August 2016

Whole body vibration boosts speed, stride length in toe-walkers

A child with ITW undergoes whole body vibration. (Photo courtesy of the School of Physiotherapy at Monash University in Victoria, Australia.)

A child with ITW undergoes whole body vibration. (Photo courtesy of the School of Physiotherapy at Monash University in Victoria, Australia.)

Most improvements are transient

By Larry Hand

The findings of a recent Australian study add to early evidence in support of whole body vibration (WBV) as a potentially simple, noninvasive treatment for children with idiopathic toe walking (ITW), with mechanisms still to be worked out.

The study, epublished on April 12 by the Journal of Child Neurology (JCN), found WBV has positive effects on gait in children with ITW, though some of those effects were only seen immediately after treatment.

“This was an exploratory study,” said Cylie M. Williams, PhD, adjunct research fellow in the School of Physiotherapy at  Monash University in Victoria. “We wanted to gather evidence prior to setting out to look at it in a larger trial.”

Williams and colleagues assessed the impact of multiple doses of WBV on number of heel strikes as a percentage of total steps, spatial and temporal gait parameters, and ankle range of motion for 15 children (five girls, mean age 5.93 years, mean height 120.3 cm). They applied WBV for five sets of one-minute vibration followed by one minute of rest, as the children stood upright in a semisquat position with their feet flat on the vibration platform. Gait was assessed at baseline and at one, five, 10, and 20 minutes postintervention; ankle range of motion (ROM) was assessed at baseline, immediately postintervention, and 20 minutes postintervention.

The researchers found immediate, statistically significant increases in left and right stride lengths and velocity, all of which were sustained at 20 minutes. Immediate, significant increases in number of heel strikes and ankle ROM were not sustained at 20 minutes. WBV may improve gait via the rapid ankle ROM increase or a response to neuromodulation, the authors wrote.

The results are encouraging enough to continue this line of research, Williams said, though they contrast with the findings of a 2015 study from Georgia State University in Atlanta, also published in JCN. In the US study, which involved a single one-minute dose of WBV at a higher frequency, no significant effect on gait was observed in 15 children with ITW. (See “Toe-walking researchers revisit idiopathic label,” LER: Pediatrics November 2014, page 15.)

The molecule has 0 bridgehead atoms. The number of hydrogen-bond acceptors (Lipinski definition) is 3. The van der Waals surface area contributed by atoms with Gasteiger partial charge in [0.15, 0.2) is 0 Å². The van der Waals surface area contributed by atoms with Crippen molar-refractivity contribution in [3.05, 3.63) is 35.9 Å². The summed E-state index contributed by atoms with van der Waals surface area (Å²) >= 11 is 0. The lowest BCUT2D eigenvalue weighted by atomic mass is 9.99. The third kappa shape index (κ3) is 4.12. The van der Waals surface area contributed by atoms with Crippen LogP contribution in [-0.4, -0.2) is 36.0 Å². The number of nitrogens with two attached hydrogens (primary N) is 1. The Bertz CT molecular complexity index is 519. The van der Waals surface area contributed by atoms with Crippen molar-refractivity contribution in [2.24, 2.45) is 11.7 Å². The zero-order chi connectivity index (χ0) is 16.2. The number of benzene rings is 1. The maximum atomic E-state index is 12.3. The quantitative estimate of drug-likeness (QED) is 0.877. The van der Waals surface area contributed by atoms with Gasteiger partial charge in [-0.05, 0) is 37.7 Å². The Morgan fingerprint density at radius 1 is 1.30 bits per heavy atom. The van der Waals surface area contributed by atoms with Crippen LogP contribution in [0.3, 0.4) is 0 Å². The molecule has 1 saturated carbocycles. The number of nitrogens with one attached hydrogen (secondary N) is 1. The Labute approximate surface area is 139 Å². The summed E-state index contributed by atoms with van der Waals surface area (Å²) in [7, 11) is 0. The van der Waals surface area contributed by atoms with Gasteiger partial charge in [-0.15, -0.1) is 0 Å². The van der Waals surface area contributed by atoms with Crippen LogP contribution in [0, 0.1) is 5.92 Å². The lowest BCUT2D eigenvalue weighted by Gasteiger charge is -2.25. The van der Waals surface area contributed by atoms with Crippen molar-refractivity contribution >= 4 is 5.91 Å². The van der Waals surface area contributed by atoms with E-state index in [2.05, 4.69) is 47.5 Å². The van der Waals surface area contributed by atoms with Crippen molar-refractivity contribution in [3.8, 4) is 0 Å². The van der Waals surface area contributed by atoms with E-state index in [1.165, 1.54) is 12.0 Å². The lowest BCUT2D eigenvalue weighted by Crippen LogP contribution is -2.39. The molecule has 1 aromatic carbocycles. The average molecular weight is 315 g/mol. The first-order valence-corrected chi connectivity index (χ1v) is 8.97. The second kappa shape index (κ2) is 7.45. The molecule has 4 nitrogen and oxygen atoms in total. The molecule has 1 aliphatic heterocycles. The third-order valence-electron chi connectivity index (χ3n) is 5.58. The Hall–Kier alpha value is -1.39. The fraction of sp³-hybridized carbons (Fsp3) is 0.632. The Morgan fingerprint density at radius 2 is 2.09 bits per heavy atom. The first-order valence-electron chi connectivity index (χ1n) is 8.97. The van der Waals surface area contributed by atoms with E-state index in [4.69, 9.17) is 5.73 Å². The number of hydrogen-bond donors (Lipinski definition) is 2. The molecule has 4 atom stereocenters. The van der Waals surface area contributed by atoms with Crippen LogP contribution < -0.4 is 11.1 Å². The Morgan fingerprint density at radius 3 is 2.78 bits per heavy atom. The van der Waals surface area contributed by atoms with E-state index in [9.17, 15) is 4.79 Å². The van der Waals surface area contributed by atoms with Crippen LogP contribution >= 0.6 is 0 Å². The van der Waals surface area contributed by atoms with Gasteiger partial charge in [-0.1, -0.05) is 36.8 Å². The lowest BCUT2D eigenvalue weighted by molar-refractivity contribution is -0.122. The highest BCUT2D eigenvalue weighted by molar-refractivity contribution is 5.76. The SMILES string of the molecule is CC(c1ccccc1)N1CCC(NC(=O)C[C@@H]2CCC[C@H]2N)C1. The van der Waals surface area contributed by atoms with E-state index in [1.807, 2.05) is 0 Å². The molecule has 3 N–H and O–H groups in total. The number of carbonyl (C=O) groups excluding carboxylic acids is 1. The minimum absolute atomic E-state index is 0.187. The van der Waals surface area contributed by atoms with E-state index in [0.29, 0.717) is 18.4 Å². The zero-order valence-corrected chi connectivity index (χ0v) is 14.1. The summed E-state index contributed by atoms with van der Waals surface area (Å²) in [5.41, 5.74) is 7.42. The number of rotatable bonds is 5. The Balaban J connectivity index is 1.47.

The inconsistencies underscore the relative infancy of ITW research into WBV, Williams said.

“I don’t think our understanding of vibration perception and how that may be impacted by physiological changes in the muscle is sophisticated enough to make assumptions on if children have different responses to WBV,” she said. “Particularly not yet in children, and definitely not in children who are idiopathic toe walkers.”

WBV may improve gait via the rapid increase in ankle range of motion or through a neuromodulation response.

The timing of post-WBV assessment may make a difference, said Mark Geil, PhD, director of the Center for Pediatric Locomotion Sciences at Georgia State University, and coauthor of the previous research paper.

“When we first explored the idea of WBV in children with ITW, we were cautioned by several clinicians that it has a ‘short half-life.’ Consequently, I’m glad that Williams et al conducted a series of measurements over time following the WBV intervention to compare immediate effects to short-term effects,” Geil said.

The baseline visual perception threshold may be a key to further understanding, according to Geil, who noted this is another example of how his group’s findings have contrasted with those of Williams and colleagues. In a 2012 study, the Australians reported that children with ITW were hyper­sensitive to vibration relative to typically developing children, but the Americans were unable to replicate the results in their 2015 JCN study despite using similar methods.

“This might be the heart of the matter,” Geil said. “We were very interested in [the Australian] results, as theirs might have been the first study to link ITW to a measurable sensory processing issue.”

The contrasting findings may be an indication that there are subgroups of children with ITW, and only some are hypersensitive to vibration, he hypothesized.

“I’ve spoken with many clinicians who are convinced that ITW is a result of either sensory processing issues or low tone, or, I suppose, a combination of the two,” Geil said. “Following this logic, if one study group is primarily sensory, then a particular intervention might be more effective. The baseline visual perception threshold might be a way to determine the nature of the study group.”

The most recent Australian study did not look at vibration perception, as the authors wanted to focus on the physiological effects of WBV on muscle, Williams said.

Overall, Williams is optimistic about the clinical potential of WBV in the ITW population.

“There is more and more research being done on the impact of WBV,” she said. “With more research, and as technology changes and becomes more accessible, this may become an easy home treatment option.”

Larry Hand is a writer in Massachusetts.


Williams CM, Michalitsis J, Murphy AT, et al. Whole-body vibration results in short-term improvement in the gait of children with idiopathic toe walking. J Child Neurol 2016 April 12. [Epub ahead of print]

Fanchiang HD, Geil M, Wu J, et al. The effects of vibration on the gait pattern and vibration perception threshold of children with idiopathic toe walking. J Child Neurol 2015;30(8):1010-1016.

Williams CM, Tinley P, Curtin M, Nielsen S. Vibration perception thresholds in children with idiopathic toe walking gait. J Child Neurol 2012;27(8):1017-1021.

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